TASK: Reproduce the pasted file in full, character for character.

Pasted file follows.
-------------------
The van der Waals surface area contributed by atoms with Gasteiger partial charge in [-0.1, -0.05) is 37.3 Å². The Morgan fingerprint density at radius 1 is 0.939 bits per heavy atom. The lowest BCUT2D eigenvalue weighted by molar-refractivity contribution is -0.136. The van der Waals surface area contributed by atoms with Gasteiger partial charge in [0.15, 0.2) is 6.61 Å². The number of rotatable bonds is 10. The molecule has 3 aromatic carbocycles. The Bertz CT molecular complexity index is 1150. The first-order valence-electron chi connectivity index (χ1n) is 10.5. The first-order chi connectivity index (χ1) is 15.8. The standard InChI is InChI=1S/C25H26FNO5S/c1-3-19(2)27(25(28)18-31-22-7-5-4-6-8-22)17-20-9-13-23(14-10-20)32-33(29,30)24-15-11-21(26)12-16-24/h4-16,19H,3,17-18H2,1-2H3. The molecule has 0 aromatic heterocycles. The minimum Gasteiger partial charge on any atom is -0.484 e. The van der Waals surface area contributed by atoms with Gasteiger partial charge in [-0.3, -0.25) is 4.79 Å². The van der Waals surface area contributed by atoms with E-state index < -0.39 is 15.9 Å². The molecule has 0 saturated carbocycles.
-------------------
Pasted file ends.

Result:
The van der Waals surface area contributed by atoms with Gasteiger partial charge in [-0.1, -0.05) is 37.3 Å². The Morgan fingerprint density at radius 1 is 0.939 bits per heavy atom. The lowest BCUT2D eigenvalue weighted by molar-refractivity contribution is -0.136. The van der Waals surface area contributed by atoms with Gasteiger partial charge in [0.15, 0.2) is 6.61 Å². The number of rotatable bonds is 10. The molecule has 3 aromatic carbocycles. The Bertz CT molecular complexity index is 1150. The first-order valence-electron chi connectivity index (χ1n) is 10.5. The first-order chi connectivity index (χ1) is 15.8. The standard InChI is InChI=1S/C25H26FNO5S/c1-3-19(2)27(25(28)18-31-22-7-5-4-6-8-22)17-20-9-13-23(14-10-20)32-33(29,30)24-15-11-21(26)12-16-24/h4-16,19H,3,17-18H2,1-2H3. The molecule has 0 aromatic heterocycles. The minimum Gasteiger partial charge on any atom is -0.484 e. The van der Waals surface area contributed by atoms with Gasteiger partial charge in [-0.3, -0.25) is 4.79 Å². The van der Waals surface area contributed by atoms with E-state index < -0.39 is 15.9 Å². The molecule has 0 saturated carbocycles.